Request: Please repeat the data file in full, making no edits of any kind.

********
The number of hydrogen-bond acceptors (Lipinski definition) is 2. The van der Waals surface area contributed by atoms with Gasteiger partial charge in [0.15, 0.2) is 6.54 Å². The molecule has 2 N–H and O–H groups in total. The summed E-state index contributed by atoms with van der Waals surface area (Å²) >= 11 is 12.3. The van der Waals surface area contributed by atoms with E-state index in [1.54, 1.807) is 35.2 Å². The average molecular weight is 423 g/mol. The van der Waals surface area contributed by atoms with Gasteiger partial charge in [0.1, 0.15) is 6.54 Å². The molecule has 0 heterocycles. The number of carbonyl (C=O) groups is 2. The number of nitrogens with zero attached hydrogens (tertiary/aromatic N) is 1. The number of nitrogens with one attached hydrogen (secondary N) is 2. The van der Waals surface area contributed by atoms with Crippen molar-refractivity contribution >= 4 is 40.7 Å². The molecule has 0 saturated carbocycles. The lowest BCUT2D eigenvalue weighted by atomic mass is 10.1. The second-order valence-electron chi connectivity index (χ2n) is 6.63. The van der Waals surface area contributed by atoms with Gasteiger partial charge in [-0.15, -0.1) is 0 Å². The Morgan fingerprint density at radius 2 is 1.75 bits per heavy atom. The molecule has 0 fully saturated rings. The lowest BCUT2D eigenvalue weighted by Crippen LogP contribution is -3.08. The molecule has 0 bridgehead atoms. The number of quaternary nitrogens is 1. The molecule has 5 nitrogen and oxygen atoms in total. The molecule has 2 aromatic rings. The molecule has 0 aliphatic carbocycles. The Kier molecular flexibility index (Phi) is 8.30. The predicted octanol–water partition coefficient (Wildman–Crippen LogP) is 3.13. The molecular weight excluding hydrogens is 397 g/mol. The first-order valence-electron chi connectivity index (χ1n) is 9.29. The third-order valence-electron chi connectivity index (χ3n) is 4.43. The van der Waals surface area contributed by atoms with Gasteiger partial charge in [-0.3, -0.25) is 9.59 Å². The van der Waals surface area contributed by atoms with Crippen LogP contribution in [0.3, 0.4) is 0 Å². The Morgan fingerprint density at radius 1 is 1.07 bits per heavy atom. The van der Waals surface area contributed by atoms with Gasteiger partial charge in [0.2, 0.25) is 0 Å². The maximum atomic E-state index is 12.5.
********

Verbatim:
The number of hydrogen-bond acceptors (Lipinski definition) is 2. The van der Waals surface area contributed by atoms with Gasteiger partial charge in [0.15, 0.2) is 6.54 Å². The molecule has 2 N–H and O–H groups in total. The summed E-state index contributed by atoms with van der Waals surface area (Å²) >= 11 is 12.3. The van der Waals surface area contributed by atoms with E-state index in [1.54, 1.807) is 35.2 Å². The average molecular weight is 423 g/mol. The van der Waals surface area contributed by atoms with Gasteiger partial charge in [0.1, 0.15) is 6.54 Å². The molecule has 0 heterocycles. The number of carbonyl (C=O) groups is 2. The number of nitrogens with zero attached hydrogens (tertiary/aromatic N) is 1. The number of nitrogens with one attached hydrogen (secondary N) is 2. The van der Waals surface area contributed by atoms with Crippen molar-refractivity contribution >= 4 is 40.7 Å². The molecule has 0 saturated carbocycles. The lowest BCUT2D eigenvalue weighted by atomic mass is 10.1. The second-order valence-electron chi connectivity index (χ2n) is 6.63. The van der Waals surface area contributed by atoms with Gasteiger partial charge in [-0.15, -0.1) is 0 Å². The Morgan fingerprint density at radius 2 is 1.75 bits per heavy atom. The molecule has 0 fully saturated rings. The lowest BCUT2D eigenvalue weighted by Crippen LogP contribution is -3.08. The molecule has 0 bridgehead atoms. The number of quaternary nitrogens is 1. The molecule has 5 nitrogen and oxygen atoms in total. The molecule has 2 aromatic rings. The molecule has 0 aliphatic carbocycles. The Kier molecular flexibility index (Phi) is 8.30. The predicted octanol–water partition coefficient (Wildman–Crippen LogP) is 3.13. The molecular weight excluding hydrogens is 397 g/mol. The first-order valence-electron chi connectivity index (χ1n) is 9.29. The third-order valence-electron chi connectivity index (χ3n) is 4.43. The van der Waals surface area contributed by atoms with Gasteiger partial charge in [-0.3, -0.25) is 9.59 Å². The van der Waals surface area contributed by atoms with Crippen LogP contribution in [0.3, 0.4) is 0 Å². The Morgan fingerprint density at radius 1 is 1.07 bits per heavy atom. The van der Waals surface area contributed by atoms with Gasteiger partial charge in [0.2, 0.25) is 0 Å². The maximum atomic E-state index is 12.5.